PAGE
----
QA is often considered that lonely department of testers whose job is to find defects before the customer does. It's not always glamorous, but QA deserves to be recognized as a key cog in the testing machine. To achieve business goals, it is Susan Bradley's view that the QA process needs to be embraced throughout the entire software development lifecycle.
Speaking from his experience with test-centered design projects, Jon Hagar explores some testing pitfalls that could have been avoided if the right test strategy had been chosen. You won't find a better, easier-to-understand explanation of a practical test strategy.
Finding defects late is a common issue when teams don't consider levels of precision or detail. You must take into account how stories and features fit into the system. In this FAQ column, Janet Gregory tells you how you should remember the big picture—even while testing the small stuff.
Improving product quality is often a very difficult task for even the best software development organizations. Rajini says the additional benefits of automation include benchmarking, code scanning analysis, end-to-end test cases, and compatibility validation.
DevOps is represented by a set of principles and practices that help improve communication and collaboration between development and operations. Bob Aiello and Leslie Sachs have put together a great introduction showing how quality assurance needs to commence at the very start of a DevOps project.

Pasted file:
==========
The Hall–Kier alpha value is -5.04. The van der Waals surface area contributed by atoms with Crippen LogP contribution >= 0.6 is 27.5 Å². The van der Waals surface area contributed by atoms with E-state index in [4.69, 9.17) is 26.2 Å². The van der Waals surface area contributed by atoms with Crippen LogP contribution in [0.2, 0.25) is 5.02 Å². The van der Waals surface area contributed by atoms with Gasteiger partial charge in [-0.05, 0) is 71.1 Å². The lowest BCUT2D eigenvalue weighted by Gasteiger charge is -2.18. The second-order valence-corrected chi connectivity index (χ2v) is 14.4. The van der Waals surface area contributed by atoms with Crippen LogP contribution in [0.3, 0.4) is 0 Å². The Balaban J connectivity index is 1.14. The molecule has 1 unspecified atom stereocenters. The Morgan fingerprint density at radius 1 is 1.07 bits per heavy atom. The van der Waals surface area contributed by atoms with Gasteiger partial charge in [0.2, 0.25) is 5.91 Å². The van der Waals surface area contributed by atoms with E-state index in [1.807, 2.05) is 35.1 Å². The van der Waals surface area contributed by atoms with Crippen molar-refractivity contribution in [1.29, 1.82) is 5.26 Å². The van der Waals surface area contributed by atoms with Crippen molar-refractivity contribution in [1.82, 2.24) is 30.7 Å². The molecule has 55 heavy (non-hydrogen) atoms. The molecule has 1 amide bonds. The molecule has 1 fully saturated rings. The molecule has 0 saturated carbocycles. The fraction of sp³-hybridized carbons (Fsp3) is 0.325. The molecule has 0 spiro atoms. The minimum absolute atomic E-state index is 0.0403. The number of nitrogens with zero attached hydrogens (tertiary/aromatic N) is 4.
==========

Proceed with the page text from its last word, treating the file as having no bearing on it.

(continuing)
Alan Crouch addresses the question most commonly raised by those who are new to security testing: "How does security testing fit in my QA process?" Alan explains that security testing shouldn't be limited to the QA process, but instead should be applied throughout the entire software development lifecycle. Read this FAQ column for suggestions on how to improve your chances for success in catching security issues.
Matt Heusser presents ten key factors to establish a team cadence—the time between running tests and getting a product into production. The shorter the cadence, the less time spent in test/fix/retest land, and the more time spent working on new features.
With mobile and small embedded devices extending the reach of modern computing, the predictions are that wearable computing is definitely the next biggest thing. If you want to know more about the wearable device revolution, Mukesh presents facts that will convince you this is the next hottest trend.